How To Prevent Swimming Cramps


Swimming cramps are the worst. We have all gotten them and they can be very dangerous in deep water.

Basically a cramp is when one or more of your muscles contracts way too hard even though you didn’t tell it to and then won’t relax even when you scream at it to let go. It’s a contraction that won’t relax.

Cramps can attack all or part of a muscle, or several muscles in a group. The most commonly affected muscles for swimmers are the calf muscles (back of the lower leg), the hamstrings (back of the upper leg), and the quadriceps (front of the upper leg). Because we point our toes a lot and wear flippers, swimmers are also prone to cramps in the bottoms of the feet. Swimmers can get side stitches, too. Cramps can last a few seconds or several long minutes.

crampsWhat Causes Them?

  • Overexertion. The working muscles don’t get enough oxygen, which causes a buildup of lactic acid. When the buildup reaches critical mass, the muscle reacts by going into spasm. This is why cramps are common at the end of practice, when your muscles are fatigued.
  • Inadequate stretching and warm up prior to exercise. In order to produce movement, muscles need to contract and expand. A good stretching program lengthens and loosens your muscles so that they can contract more vigorously. It also teaches the muscles how to ‘behave’ without cramping, how to contract and then relax.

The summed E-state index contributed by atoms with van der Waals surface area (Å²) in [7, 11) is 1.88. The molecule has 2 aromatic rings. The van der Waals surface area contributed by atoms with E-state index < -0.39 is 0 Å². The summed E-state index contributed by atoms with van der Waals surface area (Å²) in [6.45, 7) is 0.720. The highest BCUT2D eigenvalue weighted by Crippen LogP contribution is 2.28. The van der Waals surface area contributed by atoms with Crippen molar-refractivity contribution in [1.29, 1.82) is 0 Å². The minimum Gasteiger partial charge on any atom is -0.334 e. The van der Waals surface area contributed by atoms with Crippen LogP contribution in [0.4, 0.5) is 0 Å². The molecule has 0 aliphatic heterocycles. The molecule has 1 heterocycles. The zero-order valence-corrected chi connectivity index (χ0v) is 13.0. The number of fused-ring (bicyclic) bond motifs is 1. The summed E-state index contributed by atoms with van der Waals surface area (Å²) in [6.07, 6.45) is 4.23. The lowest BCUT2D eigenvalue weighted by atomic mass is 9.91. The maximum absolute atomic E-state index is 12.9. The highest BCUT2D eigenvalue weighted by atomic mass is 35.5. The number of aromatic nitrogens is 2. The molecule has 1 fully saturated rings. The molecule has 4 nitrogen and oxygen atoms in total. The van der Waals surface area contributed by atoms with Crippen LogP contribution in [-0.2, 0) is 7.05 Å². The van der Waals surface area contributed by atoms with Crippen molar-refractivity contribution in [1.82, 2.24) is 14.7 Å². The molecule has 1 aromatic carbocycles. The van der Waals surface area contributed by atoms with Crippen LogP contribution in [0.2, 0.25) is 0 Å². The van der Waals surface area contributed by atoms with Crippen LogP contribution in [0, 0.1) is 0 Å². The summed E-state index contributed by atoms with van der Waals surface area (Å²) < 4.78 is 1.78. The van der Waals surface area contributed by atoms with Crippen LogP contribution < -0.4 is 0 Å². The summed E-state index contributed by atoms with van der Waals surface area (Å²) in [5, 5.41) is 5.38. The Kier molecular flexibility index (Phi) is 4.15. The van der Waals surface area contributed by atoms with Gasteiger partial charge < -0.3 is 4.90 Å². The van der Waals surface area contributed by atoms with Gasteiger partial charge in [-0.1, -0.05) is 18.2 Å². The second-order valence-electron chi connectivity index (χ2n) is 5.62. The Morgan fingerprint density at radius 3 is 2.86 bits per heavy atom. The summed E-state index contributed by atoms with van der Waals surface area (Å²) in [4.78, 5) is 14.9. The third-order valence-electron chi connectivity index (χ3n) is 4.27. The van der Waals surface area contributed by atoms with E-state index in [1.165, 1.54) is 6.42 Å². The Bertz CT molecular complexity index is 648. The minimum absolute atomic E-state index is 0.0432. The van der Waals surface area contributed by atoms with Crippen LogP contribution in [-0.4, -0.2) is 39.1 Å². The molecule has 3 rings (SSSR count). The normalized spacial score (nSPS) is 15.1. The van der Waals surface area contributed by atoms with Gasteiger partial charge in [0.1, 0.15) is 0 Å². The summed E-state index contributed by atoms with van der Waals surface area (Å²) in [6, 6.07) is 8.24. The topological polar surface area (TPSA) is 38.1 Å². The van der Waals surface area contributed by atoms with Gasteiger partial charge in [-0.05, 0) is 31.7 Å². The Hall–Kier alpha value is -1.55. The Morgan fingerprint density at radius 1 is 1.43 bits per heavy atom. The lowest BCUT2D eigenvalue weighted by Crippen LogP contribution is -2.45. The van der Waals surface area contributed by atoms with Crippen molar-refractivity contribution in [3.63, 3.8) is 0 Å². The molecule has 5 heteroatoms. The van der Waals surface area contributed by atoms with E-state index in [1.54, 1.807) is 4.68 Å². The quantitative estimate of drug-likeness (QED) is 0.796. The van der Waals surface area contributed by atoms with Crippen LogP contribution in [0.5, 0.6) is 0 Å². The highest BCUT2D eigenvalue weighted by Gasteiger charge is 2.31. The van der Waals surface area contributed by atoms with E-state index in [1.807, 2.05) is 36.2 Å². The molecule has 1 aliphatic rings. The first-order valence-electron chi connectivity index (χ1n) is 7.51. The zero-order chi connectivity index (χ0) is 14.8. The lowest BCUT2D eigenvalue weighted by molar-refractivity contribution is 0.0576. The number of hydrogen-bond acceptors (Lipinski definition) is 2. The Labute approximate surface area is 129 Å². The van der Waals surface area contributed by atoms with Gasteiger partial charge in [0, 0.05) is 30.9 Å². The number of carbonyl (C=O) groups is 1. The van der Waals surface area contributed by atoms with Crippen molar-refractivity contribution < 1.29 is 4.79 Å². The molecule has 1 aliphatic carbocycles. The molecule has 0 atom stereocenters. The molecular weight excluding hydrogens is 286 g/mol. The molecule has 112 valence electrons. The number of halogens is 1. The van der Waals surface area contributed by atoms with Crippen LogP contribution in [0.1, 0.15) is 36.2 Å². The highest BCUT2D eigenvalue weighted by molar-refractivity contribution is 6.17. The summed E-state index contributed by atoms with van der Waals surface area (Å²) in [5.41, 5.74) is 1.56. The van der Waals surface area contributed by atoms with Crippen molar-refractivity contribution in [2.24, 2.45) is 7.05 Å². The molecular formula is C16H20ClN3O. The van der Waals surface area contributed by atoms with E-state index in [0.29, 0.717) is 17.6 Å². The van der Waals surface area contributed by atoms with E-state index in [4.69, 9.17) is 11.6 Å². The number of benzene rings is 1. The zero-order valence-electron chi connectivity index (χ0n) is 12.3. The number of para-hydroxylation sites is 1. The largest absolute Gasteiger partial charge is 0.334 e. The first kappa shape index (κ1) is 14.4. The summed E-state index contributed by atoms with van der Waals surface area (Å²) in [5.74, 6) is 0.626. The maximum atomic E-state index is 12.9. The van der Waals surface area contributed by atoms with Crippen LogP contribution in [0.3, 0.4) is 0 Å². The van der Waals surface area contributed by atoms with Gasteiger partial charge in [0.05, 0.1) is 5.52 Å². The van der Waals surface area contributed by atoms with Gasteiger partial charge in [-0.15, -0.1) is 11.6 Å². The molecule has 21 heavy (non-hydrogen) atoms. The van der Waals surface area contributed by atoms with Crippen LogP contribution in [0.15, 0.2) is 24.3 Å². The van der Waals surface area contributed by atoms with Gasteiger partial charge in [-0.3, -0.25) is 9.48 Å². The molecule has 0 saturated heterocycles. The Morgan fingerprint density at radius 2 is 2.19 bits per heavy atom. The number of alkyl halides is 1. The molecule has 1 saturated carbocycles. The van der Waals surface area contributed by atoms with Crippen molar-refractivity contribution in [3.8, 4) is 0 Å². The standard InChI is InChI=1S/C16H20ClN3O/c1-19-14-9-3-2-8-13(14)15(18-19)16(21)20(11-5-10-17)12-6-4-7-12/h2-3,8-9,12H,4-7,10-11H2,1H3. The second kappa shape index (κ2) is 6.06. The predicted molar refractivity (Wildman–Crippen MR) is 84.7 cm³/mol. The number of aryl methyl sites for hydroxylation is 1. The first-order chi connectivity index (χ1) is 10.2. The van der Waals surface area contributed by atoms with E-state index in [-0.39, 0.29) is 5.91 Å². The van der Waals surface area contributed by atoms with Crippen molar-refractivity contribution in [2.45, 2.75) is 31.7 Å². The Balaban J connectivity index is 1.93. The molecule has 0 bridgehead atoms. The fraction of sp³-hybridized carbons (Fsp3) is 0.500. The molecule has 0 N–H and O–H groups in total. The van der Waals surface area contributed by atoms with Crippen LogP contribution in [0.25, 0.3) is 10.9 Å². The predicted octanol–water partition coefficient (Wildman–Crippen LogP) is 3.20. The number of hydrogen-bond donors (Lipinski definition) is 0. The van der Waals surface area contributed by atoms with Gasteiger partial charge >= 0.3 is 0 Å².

swimmingSolution To Cramps

When you get a muscle cramp, it’s often because you don’t have enough magnesium or potassium in your blood stream to cause the muscles to relax. When you sweat, you lose not just water but also electrolytes. If you lose too many electrolytes, your muscles can go haywire and start to cramp.

The solution? Stay hydrated. You need water before, during, and after, especially if it’s hot and humid (or dry and cold) and especially if you’re a kid, because kids get dehydrated much faster than adults.

How much should you drink? It depends on your body size and metabolism, but a good rule of thumb is that if your urine is almost colorless, you’re well hydrated. If it’s yellow or orange or dark, you need to up your intake.

Water works fine for practices up to an hour long. Longer than that, and you may want to switch to a sports drink or watered-down sports drink to replace lost electrolytes.

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